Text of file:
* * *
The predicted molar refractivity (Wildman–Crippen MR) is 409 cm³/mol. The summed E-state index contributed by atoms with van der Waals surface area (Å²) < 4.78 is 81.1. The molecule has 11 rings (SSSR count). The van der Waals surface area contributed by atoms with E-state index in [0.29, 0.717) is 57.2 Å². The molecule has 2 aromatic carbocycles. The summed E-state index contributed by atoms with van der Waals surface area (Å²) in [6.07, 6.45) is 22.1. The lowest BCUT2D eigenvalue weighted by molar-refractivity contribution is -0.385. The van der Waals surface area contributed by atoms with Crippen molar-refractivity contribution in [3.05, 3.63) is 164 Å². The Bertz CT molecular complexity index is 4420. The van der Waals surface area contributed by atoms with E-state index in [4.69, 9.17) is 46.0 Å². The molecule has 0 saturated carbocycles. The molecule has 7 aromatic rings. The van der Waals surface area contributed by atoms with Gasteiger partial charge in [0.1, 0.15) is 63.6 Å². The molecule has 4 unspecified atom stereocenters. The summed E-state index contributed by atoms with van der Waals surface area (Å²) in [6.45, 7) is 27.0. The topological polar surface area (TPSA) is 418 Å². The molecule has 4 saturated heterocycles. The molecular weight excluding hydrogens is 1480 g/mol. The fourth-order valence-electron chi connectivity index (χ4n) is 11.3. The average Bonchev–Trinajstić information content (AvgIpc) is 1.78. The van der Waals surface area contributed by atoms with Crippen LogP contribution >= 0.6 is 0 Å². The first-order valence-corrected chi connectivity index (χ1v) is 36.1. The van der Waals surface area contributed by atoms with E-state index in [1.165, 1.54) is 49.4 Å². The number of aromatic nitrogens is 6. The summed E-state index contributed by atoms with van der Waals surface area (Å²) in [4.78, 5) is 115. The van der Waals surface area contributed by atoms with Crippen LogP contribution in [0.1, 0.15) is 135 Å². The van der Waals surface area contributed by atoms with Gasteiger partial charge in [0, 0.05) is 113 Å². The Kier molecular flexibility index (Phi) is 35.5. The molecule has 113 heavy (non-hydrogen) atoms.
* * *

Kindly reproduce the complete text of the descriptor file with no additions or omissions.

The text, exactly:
The predicted molar refractivity (Wildman–Crippen MR) is 409 cm³/mol. The summed E-state index contributed by atoms with van der Waals surface area (Å²) < 4.78 is 81.1. The molecule has 11 rings (SSSR count). The van der Waals surface area contributed by atoms with E-state index in [0.29, 0.717) is 57.2 Å². The molecule has 2 aromatic carbocycles. The summed E-state index contributed by atoms with van der Waals surface area (Å²) in [6.07, 6.45) is 22.1. The lowest BCUT2D eigenvalue weighted by molar-refractivity contribution is -0.385. The van der Waals surface area contributed by atoms with Crippen molar-refractivity contribution in [3.05, 3.63) is 164 Å². The Bertz CT molecular complexity index is 4420. The van der Waals surface area contributed by atoms with E-state index in [4.69, 9.17) is 46.0 Å². The molecule has 0 saturated carbocycles. The molecule has 7 aromatic rings. The van der Waals surface area contributed by atoms with Gasteiger partial charge in [0.1, 0.15) is 63.6 Å². The molecule has 4 unspecified atom stereocenters. The summed E-state index contributed by atoms with van der Waals surface area (Å²) in [6.45, 7) is 27.0. The topological polar surface area (TPSA) is 418 Å². The molecule has 4 saturated heterocycles. The molecular weight excluding hydrogens is 1480 g/mol. The fourth-order valence-electron chi connectivity index (χ4n) is 11.3. The average Bonchev–Trinajstić information content (AvgIpc) is 1.78. The van der Waals surface area contributed by atoms with Crippen LogP contribution >= 0.6 is 0 Å². The first-order valence-corrected chi connectivity index (χ1v) is 36.1. The van der Waals surface area contributed by atoms with E-state index in [1.165, 1.54) is 49.4 Å². The number of aromatic nitrogens is 6. The summed E-state index contributed by atoms with van der Waals surface area (Å²) in [4.78, 5) is 115. The van der Waals surface area contributed by atoms with Crippen LogP contribution in [0.1, 0.15) is 135 Å². The van der Waals surface area contributed by atoms with Gasteiger partial charge in [0, 0.05) is 113 Å². The Kier molecular flexibility index (Phi) is 35.5. The molecule has 113 heavy (non-hydrogen) atoms.